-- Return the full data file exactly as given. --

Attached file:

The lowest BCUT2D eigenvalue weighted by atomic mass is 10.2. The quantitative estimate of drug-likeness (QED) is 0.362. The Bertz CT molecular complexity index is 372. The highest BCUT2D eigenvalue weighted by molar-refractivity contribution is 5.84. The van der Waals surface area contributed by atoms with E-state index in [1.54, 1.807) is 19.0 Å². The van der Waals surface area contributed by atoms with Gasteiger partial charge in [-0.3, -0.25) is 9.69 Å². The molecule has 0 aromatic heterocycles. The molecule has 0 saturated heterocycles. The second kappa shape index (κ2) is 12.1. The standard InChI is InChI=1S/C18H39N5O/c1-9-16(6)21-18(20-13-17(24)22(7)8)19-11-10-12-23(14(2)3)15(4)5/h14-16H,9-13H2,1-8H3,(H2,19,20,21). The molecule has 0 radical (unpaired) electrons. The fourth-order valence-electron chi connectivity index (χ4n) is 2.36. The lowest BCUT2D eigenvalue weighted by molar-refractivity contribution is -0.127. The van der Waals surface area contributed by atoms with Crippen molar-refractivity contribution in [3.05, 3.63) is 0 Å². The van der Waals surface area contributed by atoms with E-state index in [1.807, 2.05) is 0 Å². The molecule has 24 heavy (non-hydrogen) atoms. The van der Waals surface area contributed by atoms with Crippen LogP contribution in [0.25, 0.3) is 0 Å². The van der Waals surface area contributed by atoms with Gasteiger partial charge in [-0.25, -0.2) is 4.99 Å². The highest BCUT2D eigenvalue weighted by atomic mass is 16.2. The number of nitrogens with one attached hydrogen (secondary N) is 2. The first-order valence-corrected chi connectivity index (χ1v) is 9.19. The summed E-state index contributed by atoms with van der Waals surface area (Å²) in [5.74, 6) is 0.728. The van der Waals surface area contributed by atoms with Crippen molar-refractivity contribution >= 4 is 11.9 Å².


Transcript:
The lowest BCUT2D eigenvalue weighted by atomic mass is 10.2. The quantitative estimate of drug-likeness (QED) is 0.362. The Bertz CT molecular complexity index is 372. The highest BCUT2D eigenvalue weighted by molar-refractivity contribution is 5.84. The van der Waals surface area contributed by atoms with E-state index in [1.54, 1.807) is 19.0 Å². The van der Waals surface area contributed by atoms with Gasteiger partial charge in [-0.3, -0.25) is 9.69 Å². The molecule has 0 aromatic heterocycles. The molecule has 0 saturated heterocycles. The second kappa shape index (κ2) is 12.1. The standard InChI is InChI=1S/C18H39N5O/c1-9-16(6)21-18(20-13-17(24)22(7)8)19-11-10-12-23(14(2)3)15(4)5/h14-16H,9-13H2,1-8H3,(H2,19,20,21). The molecule has 0 radical (unpaired) electrons. The fourth-order valence-electron chi connectivity index (χ4n) is 2.36. The lowest BCUT2D eigenvalue weighted by molar-refractivity contribution is -0.127. The van der Waals surface area contributed by atoms with Crippen molar-refractivity contribution in [3.05, 3.63) is 0 Å². The van der Waals surface area contributed by atoms with E-state index in [1.807, 2.05) is 0 Å². The molecule has 24 heavy (non-hydrogen) atoms. The van der Waals surface area contributed by atoms with Crippen LogP contribution in [0.25, 0.3) is 0 Å². The van der Waals surface area contributed by atoms with Gasteiger partial charge in [-0.25, -0.2) is 4.99 Å². The highest BCUT2D eigenvalue weighted by atomic mass is 16.2. The number of nitrogens with one attached hydrogen (secondary N) is 2. The first-order valence-corrected chi connectivity index (χ1v) is 9.19. The summed E-state index contributed by atoms with van der Waals surface area (Å²) in [5.74, 6) is 0.728. The van der Waals surface area contributed by atoms with Crippen molar-refractivity contribution >= 4 is 11.9 Å².